My social Network on Flickr, Facebook, Twitter...Image by luc legay via Flickr

k with local social workers. Most of us stay busy in our agencies, trying to keep up with the never ending workload, and rarely have the opportunity to meet with colleagues at any level from local, state, national, or international. Because I am an active member of the Tarrant County unit, I have made important connections across the community that I would not have been able to make on my own. The richness and diversity of my professional network makes me more effective as a social worker.

There are just a few reasons why I value my NASW membership. I hope you are connected and active in professional organizations like NASW. Let me know what organizations you are member of and how that has contributed to your effectiveness in the field of social work.
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Thursday, June 25, 2009

My Favorite Websites & Blogs

After reading the newspaper this morning, I spent time checking out the most popular websites posted on Delicious. "Delicious is a social bookmarking service that allows users to tag, save, manage and share web pages from a centralized source. With emphasis on the power of the community, Delicious greatly improves how people discover, remember and share on the Internet."
I first discovered Delicous back in January 2009 and have since saved 119 web sites there. Reflecting on what they say about what is important to me is interesting and speaks to my curiosity and love for learning. Like the books I treasure and the time I love spending with the daily newspaper, the wisdom and creativitiy that is shared on the internet feeds me in a different way that has come to be an important part of my daily routine. I appreciate everyone who takes time from the busy world to share their thoughts and ideas with the world (and me). So here just a few web sites I have book marked with the number of times each has been book marked in parenthesis:

cloud connected,Image by ashley rose, via Flickr

My current favorite is Map the Fallen by Sean Askay. Here is a quote - note the word "connect."
"This Memorial Day I would like to share with you a personal project of mine that uses Google Earth to honor the more than 5,700 American and Coalition servicemen and women that have lost their lives in Iraq and Afghanistan. I have created a map for Google Earth that will connect you with each of their stories—you can see photos, learn about how they died, visit memorial websites with comments fr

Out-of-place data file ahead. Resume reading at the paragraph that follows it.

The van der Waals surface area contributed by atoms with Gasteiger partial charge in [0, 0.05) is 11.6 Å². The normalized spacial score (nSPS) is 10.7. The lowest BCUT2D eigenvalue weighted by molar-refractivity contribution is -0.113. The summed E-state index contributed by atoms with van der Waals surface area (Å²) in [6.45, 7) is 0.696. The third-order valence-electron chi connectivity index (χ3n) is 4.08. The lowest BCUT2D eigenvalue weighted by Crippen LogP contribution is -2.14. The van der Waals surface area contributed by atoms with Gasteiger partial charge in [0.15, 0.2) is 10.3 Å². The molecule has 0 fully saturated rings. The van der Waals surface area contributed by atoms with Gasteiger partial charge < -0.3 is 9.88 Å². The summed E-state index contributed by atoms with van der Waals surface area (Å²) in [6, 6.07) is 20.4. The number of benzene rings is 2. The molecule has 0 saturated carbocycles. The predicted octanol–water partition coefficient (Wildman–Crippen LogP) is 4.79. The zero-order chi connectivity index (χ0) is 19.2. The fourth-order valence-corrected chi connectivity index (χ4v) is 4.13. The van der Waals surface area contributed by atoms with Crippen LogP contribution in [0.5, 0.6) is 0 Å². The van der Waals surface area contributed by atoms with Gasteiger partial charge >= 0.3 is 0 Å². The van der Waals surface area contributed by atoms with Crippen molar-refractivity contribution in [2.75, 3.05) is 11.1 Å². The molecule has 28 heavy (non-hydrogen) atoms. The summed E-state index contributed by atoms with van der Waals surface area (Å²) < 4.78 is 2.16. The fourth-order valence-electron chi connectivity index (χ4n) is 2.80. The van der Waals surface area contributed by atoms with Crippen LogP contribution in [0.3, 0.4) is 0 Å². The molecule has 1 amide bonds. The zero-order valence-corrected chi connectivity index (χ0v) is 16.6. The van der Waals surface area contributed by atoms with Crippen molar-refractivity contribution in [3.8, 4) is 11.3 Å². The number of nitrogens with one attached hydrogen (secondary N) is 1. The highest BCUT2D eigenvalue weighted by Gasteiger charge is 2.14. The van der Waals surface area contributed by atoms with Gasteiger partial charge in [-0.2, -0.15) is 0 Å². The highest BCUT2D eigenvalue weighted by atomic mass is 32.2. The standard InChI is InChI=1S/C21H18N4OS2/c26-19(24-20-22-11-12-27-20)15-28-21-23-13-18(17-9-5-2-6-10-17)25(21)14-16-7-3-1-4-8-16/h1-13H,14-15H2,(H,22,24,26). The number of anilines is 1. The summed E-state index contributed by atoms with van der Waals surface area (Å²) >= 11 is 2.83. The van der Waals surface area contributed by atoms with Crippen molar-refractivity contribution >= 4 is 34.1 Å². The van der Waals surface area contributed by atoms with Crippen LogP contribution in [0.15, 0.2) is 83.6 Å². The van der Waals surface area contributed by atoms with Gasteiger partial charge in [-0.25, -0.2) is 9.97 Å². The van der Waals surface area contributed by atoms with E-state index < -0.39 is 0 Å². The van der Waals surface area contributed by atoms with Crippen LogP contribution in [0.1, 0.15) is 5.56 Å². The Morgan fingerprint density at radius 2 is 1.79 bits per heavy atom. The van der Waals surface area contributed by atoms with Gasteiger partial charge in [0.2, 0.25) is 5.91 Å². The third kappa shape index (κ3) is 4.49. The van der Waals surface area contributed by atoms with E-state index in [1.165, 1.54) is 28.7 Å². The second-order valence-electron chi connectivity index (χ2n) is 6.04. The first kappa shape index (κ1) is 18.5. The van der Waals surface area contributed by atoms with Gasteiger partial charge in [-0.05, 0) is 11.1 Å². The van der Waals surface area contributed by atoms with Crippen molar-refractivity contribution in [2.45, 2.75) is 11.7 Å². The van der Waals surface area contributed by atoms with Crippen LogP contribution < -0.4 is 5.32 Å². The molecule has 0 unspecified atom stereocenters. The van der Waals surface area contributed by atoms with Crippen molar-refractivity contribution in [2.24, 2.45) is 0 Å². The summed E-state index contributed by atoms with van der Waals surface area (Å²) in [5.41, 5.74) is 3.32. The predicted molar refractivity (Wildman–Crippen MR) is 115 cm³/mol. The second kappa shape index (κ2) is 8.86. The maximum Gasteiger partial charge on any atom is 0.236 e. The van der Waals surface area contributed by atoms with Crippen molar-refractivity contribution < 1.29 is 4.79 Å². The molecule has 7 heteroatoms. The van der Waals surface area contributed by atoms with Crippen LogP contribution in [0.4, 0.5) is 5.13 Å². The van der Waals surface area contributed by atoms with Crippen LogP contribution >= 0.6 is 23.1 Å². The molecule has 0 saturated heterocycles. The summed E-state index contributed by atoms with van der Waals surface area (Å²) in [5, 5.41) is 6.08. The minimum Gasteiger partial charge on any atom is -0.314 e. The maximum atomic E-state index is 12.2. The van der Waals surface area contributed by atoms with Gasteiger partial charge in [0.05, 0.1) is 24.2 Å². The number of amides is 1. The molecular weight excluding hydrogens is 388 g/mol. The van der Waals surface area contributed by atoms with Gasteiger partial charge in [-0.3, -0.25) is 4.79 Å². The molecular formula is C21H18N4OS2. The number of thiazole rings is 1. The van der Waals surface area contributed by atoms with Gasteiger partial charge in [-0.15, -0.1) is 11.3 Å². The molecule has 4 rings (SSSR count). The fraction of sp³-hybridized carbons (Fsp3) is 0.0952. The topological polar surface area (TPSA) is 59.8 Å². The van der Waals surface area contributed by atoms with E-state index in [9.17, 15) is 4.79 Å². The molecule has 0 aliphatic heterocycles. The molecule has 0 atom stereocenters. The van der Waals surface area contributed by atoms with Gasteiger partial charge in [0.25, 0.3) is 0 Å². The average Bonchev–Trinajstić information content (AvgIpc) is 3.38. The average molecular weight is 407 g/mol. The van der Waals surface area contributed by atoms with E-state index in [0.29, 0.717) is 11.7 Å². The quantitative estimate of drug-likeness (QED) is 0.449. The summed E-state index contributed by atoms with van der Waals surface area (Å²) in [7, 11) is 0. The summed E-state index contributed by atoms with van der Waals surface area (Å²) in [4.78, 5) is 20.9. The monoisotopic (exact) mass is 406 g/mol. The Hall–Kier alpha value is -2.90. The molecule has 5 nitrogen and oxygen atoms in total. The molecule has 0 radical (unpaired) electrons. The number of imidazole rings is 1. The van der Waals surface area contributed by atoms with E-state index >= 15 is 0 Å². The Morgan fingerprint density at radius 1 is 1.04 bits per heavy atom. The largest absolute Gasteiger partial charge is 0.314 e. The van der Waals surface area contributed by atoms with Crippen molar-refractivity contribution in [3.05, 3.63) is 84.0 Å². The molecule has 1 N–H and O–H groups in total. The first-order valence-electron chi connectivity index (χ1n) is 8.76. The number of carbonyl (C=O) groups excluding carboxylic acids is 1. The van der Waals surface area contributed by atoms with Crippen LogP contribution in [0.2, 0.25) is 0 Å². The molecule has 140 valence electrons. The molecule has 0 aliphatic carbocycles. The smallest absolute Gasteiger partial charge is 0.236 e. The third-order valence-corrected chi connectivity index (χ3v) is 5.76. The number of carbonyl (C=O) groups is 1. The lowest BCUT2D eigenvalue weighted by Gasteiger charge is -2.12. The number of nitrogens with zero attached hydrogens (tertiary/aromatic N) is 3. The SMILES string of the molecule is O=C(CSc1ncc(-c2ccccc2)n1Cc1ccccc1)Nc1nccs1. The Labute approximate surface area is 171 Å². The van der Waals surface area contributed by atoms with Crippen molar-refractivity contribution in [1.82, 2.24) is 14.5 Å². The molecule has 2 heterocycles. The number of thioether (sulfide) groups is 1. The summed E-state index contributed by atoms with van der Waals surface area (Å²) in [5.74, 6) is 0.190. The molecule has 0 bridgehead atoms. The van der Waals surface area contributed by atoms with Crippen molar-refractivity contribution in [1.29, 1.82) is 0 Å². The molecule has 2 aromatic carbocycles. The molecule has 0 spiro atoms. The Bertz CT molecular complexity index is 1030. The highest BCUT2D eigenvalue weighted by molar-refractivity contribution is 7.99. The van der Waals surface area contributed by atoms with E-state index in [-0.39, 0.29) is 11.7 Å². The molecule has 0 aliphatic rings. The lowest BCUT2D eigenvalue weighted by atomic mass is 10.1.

Frosty Morning WebImage by foxypar4 via Flickr

om friends and families, and explore the places they called home and where they died."


These and other web sites have infuenced and contribute to my ongoing life-long learning process. I love to learn! Where do you spend time in the webosphere?
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Friday, June 19, 2009

What? My life and paradox?? Yep!

Today I had the privilege of participating in a Courage and Renewal North Texas workshop led by Elaine Sullivan and inspired by Parker Palmer. What a wonderful time to step out of my noisy, busy, world for the whole day to reflect on "Paradox: Embracing Complexity in Life and Work."

Throughout the day, I discovered and unpacked new concepts such as
  • Paradox
  • Thin Line
  • Polarities
  • Tension of Opposites
  • Formation
I struggled with and was inspired by hearing poems spoken in different voices and then reflecting on the meaning and discovery of the themes within. I created my paradox in art that revealed the bridge or "thin line" in my life experience that challenged me to be brave. I met amazing women who shared so honestly their paradoxes. I saw how Parker Palmer's vision of teaching works by watching Elaine "teach." Structure and pace. Focus and relationship. Concept and process. Making space for growth. Silence. Space. Letting go. Trust.

We each possess a deeper level of being however,which loves paradox.
It knows that summer is already growing like a seed in the depth of winter.